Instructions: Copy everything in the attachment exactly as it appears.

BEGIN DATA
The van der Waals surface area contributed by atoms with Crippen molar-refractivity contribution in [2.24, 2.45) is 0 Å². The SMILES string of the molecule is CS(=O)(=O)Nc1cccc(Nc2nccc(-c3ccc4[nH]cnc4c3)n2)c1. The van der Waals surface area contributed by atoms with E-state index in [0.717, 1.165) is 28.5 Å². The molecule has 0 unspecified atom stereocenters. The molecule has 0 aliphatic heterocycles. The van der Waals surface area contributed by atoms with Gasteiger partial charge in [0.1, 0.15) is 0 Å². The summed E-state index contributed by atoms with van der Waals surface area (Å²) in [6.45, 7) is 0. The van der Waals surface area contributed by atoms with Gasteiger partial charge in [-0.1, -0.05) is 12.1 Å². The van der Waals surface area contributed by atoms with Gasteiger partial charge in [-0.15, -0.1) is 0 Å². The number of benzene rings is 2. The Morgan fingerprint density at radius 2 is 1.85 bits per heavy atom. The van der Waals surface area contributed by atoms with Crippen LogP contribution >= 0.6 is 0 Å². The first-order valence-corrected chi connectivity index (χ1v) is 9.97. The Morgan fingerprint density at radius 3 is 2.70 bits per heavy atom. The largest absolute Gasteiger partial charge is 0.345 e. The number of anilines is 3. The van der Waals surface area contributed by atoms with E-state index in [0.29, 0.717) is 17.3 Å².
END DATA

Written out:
The van der Waals surface area contributed by atoms with Crippen molar-refractivity contribution in [2.24, 2.45) is 0 Å². The SMILES string of the molecule is CS(=O)(=O)Nc1cccc(Nc2nccc(-c3ccc4[nH]cnc4c3)n2)c1. The van der Waals surface area contributed by atoms with E-state index in [0.717, 1.165) is 28.5 Å². The molecule has 0 unspecified atom stereocenters. The molecule has 0 aliphatic heterocycles. The van der Waals surface area contributed by atoms with Gasteiger partial charge in [0.1, 0.15) is 0 Å². The summed E-state index contributed by atoms with van der Waals surface area (Å²) in [6.45, 7) is 0. The van der Waals surface area contributed by atoms with Gasteiger partial charge in [-0.1, -0.05) is 12.1 Å². The van der Waals surface area contributed by atoms with Gasteiger partial charge in [-0.15, -0.1) is 0 Å². The number of benzene rings is 2. The Morgan fingerprint density at radius 2 is 1.85 bits per heavy atom. The van der Waals surface area contributed by atoms with Crippen LogP contribution >= 0.6 is 0 Å². The first-order valence-corrected chi connectivity index (χ1v) is 9.97. The Morgan fingerprint density at radius 3 is 2.70 bits per heavy atom. The largest absolute Gasteiger partial charge is 0.345 e. The number of anilines is 3. The van der Waals surface area contributed by atoms with E-state index in [0.29, 0.717) is 17.3 Å².